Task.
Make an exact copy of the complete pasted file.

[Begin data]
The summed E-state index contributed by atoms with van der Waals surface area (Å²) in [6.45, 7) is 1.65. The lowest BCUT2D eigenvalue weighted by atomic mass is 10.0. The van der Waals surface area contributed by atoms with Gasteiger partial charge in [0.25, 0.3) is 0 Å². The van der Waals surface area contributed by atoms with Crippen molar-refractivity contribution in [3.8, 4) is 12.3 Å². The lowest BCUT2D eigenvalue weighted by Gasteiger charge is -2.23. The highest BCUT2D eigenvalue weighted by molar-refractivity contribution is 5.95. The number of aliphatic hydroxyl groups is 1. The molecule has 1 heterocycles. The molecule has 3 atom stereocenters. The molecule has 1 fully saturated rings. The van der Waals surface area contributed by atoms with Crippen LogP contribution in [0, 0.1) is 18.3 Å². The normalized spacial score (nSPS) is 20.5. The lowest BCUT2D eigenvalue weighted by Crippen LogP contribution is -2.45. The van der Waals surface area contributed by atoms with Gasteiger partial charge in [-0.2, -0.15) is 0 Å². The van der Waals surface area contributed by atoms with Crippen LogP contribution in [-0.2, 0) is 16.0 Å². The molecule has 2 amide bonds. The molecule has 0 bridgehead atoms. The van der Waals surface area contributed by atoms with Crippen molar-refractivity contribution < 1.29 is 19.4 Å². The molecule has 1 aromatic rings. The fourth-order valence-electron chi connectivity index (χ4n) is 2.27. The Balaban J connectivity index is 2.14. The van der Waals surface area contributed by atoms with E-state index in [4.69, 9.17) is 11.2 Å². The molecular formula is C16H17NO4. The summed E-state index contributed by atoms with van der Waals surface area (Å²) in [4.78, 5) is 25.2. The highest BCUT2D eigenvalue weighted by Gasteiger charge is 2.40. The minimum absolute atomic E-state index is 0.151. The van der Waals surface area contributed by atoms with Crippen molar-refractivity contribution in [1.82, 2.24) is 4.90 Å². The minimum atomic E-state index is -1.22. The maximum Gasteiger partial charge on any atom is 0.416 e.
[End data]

The summed E-state index contributed by atoms with van der Waals surface area (Å²) in [6.45, 7) is 1.65. The lowest BCUT2D eigenvalue weighted by atomic mass is 10.0. The van der Waals surface area contributed by atoms with Gasteiger partial charge in [0.25, 0.3) is 0 Å². The van der Waals surface area contributed by atoms with Crippen molar-refractivity contribution in [3.8, 4) is 12.3 Å². The lowest BCUT2D eigenvalue weighted by Gasteiger charge is -2.23. The highest BCUT2D eigenvalue weighted by molar-refractivity contribution is 5.95. The number of aliphatic hydroxyl groups is 1. The molecule has 1 heterocycles. The molecule has 3 atom stereocenters. The molecule has 1 fully saturated rings. The van der Waals surface area contributed by atoms with Crippen LogP contribution in [0, 0.1) is 18.3 Å². The normalized spacial score (nSPS) is 20.5. The lowest BCUT2D eigenvalue weighted by Crippen LogP contribution is -2.45. The van der Waals surface area contributed by atoms with Gasteiger partial charge in [-0.2, -0.15) is 0 Å². The van der Waals surface area contributed by atoms with Crippen LogP contribution in [-0.2, 0) is 16.0 Å². The molecule has 2 amide bonds. The molecule has 0 bridgehead atoms. The van der Waals surface area contributed by atoms with Crippen molar-refractivity contribution < 1.29 is 19.4 Å². The molecule has 1 aromatic rings. The fourth-order valence-electron chi connectivity index (χ4n) is 2.27. The Balaban J connectivity index is 2.14. The van der Waals surface area contributed by atoms with E-state index in [4.69, 9.17) is 11.2 Å². The molecular formula is C16H17NO4. The summed E-state index contributed by atoms with van der Waals surface area (Å²) in [4.78, 5) is 25.2. The highest BCUT2D eigenvalue weighted by Gasteiger charge is 2.40. The minimum absolute atomic E-state index is 0.151. The van der Waals surface area contributed by atoms with Crippen molar-refractivity contribution in [1.82, 2.24) is 4.90 Å². The minimum atomic E-state index is -1.22. The maximum Gasteiger partial charge on any atom is 0.416 e.